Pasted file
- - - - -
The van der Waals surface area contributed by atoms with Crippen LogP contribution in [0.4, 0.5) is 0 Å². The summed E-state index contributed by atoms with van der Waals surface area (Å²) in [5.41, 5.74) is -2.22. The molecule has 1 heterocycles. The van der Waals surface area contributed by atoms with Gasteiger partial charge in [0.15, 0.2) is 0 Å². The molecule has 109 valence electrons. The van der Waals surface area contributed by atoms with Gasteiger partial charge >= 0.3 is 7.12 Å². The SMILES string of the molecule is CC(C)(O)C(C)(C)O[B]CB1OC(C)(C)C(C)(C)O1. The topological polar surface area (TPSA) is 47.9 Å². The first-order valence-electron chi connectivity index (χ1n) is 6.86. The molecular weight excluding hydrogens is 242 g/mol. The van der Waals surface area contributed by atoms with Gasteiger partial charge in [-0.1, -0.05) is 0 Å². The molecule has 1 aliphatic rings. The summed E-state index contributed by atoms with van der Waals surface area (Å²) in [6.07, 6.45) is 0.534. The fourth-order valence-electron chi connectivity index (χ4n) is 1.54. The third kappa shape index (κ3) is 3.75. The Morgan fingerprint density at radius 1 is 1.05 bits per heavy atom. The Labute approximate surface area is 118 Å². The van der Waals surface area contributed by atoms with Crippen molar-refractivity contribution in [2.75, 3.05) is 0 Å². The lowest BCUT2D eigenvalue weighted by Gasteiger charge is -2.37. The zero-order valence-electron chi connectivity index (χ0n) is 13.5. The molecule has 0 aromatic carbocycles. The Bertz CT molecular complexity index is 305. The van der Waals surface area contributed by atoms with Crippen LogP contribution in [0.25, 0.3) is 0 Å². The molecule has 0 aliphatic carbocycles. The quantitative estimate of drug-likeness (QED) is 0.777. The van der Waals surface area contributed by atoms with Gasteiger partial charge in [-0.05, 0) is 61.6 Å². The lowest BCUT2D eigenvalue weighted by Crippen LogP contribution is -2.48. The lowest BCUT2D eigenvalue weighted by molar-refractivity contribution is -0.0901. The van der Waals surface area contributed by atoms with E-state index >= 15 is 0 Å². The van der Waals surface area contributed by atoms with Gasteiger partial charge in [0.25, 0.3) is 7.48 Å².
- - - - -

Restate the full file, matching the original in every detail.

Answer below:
The van der Waals surface area contributed by atoms with Crippen LogP contribution in [0.4, 0.5) is 0 Å². The summed E-state index contributed by atoms with van der Waals surface area (Å²) in [5.41, 5.74) is -2.22. The molecule has 1 heterocycles. The van der Waals surface area contributed by atoms with Gasteiger partial charge in [0.15, 0.2) is 0 Å². The molecule has 109 valence electrons. The van der Waals surface area contributed by atoms with Gasteiger partial charge >= 0.3 is 7.12 Å². The SMILES string of the molecule is CC(C)(O)C(C)(C)O[B]CB1OC(C)(C)C(C)(C)O1. The topological polar surface area (TPSA) is 47.9 Å². The first-order valence-electron chi connectivity index (χ1n) is 6.86. The molecular weight excluding hydrogens is 242 g/mol. The van der Waals surface area contributed by atoms with Gasteiger partial charge in [-0.1, -0.05) is 0 Å². The molecule has 1 aliphatic rings. The summed E-state index contributed by atoms with van der Waals surface area (Å²) in [6.07, 6.45) is 0.534. The fourth-order valence-electron chi connectivity index (χ4n) is 1.54. The third kappa shape index (κ3) is 3.75. The Morgan fingerprint density at radius 1 is 1.05 bits per heavy atom. The Labute approximate surface area is 118 Å². The van der Waals surface area contributed by atoms with Crippen molar-refractivity contribution in [2.75, 3.05) is 0 Å². The lowest BCUT2D eigenvalue weighted by Gasteiger charge is -2.37. The zero-order valence-electron chi connectivity index (χ0n) is 13.5. The molecule has 0 aromatic carbocycles. The Bertz CT molecular complexity index is 305. The van der Waals surface area contributed by atoms with Crippen LogP contribution in [0.25, 0.3) is 0 Å². The molecule has 0 aliphatic carbocycles. The quantitative estimate of drug-likeness (QED) is 0.777. The van der Waals surface area contributed by atoms with Gasteiger partial charge in [-0.05, 0) is 61.6 Å². The lowest BCUT2D eigenvalue weighted by Crippen LogP contribution is -2.48. The lowest BCUT2D eigenvalue weighted by molar-refractivity contribution is -0.0901. The van der Waals surface area contributed by atoms with E-state index >= 15 is 0 Å². The van der Waals surface area contributed by atoms with Gasteiger partial charge in [0.25, 0.3) is 7.48 Å².